The New American Imperialism
Imperial systems are sustained not only through violence or its threat but through a network of client states and dependent regimes. Take Mubarak of Egypt. After rigging the most recent election he is now Egypt’s longest running ruler since the Pharaoh Ramses the Second. Not content with that distinction he once again extended emergency rule which he introduced in 1981. Hardly a peep from Washington because Mubarak serves its interests in the Middle East. And the free press? Well, from Lippmann and Reston of days gone by to Friedman and Brooks today there is a steady chorus of support for U.S. policy. Actual U.S. imperial history, past and present, is often a concoction of fantasies, gaping omissions, selected facts, and unsubstantiated opinion. Orwell described the process, “Everything faded into mist. The past was erased, the erasure was forgotten, the lie became truth.” Interview by David Barsamian.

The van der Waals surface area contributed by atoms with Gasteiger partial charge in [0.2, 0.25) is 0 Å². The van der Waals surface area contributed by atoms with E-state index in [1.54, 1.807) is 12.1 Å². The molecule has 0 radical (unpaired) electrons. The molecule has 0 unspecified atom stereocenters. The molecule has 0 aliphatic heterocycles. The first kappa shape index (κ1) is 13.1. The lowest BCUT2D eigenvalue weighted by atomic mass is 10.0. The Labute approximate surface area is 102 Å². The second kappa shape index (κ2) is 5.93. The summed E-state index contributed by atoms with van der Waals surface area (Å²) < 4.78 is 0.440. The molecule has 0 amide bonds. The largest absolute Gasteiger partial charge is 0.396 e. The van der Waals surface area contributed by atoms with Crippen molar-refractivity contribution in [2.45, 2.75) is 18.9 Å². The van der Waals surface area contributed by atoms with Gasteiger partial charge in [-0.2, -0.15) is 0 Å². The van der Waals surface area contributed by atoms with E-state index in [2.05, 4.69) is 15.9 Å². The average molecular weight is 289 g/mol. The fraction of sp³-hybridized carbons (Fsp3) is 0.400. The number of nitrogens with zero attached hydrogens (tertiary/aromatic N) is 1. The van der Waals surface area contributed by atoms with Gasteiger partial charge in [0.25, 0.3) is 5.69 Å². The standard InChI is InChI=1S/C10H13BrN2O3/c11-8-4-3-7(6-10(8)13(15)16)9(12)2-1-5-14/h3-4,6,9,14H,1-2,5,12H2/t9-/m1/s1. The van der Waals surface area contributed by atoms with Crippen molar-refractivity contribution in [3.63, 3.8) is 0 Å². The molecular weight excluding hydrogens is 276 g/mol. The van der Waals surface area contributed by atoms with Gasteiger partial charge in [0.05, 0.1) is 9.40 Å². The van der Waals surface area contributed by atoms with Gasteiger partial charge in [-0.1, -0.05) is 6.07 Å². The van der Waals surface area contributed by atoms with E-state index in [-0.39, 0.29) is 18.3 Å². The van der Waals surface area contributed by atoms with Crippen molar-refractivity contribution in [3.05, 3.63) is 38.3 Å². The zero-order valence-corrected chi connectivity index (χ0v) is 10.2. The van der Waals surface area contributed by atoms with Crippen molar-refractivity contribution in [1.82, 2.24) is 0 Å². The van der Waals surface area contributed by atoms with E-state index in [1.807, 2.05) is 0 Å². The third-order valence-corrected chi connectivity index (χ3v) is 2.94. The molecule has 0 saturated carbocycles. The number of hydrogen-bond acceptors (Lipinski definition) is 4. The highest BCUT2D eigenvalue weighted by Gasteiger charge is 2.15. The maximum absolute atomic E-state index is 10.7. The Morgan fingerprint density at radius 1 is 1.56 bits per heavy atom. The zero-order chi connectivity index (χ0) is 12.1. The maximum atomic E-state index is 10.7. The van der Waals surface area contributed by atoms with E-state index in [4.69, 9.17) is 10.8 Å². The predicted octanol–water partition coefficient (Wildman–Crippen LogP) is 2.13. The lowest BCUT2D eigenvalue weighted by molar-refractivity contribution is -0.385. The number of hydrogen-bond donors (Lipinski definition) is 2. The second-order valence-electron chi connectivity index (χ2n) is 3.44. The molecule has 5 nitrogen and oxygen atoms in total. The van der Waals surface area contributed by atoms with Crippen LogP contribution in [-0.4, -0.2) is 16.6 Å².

Noam Chomsky, by any measure, has led a most extraordinary life. In one index he is ranked as the eighth most cited person in history, right up there with Aristotle, Shakespeare, Marx, Plato and Freud. His contributions to modern linguistics are legendary. In addition to his pioneering work in that field, he has been a leading voice for peace and social justice for many decades. Chris Hedges says he is “America’s greatest intellectual” who “makes the powerful, as well as their liberal apologists, deeply uncomfortable.” He is Institute Professor Emeritus in the Department of Linguistics and Philosophy at MIT and Laureate Professor of Linguistics and Haury Chair in the Program in Environment and Social Justice at the University of Arizona. At 93, he is still active; writing and giving interviews to the media all over the world. He is the author of scores of books, including Propaganda & the Public Mind, How the World Works, Power Systems and Global Discontents with David Barsamian. His latest books are Climate Crisis and the Global Green New Deal, Consequences of Capitalism: Manufacturing Discontent and Resistance, and Chronicles of Dissent: Collected Interviews with David Barsamian, 1984-1996.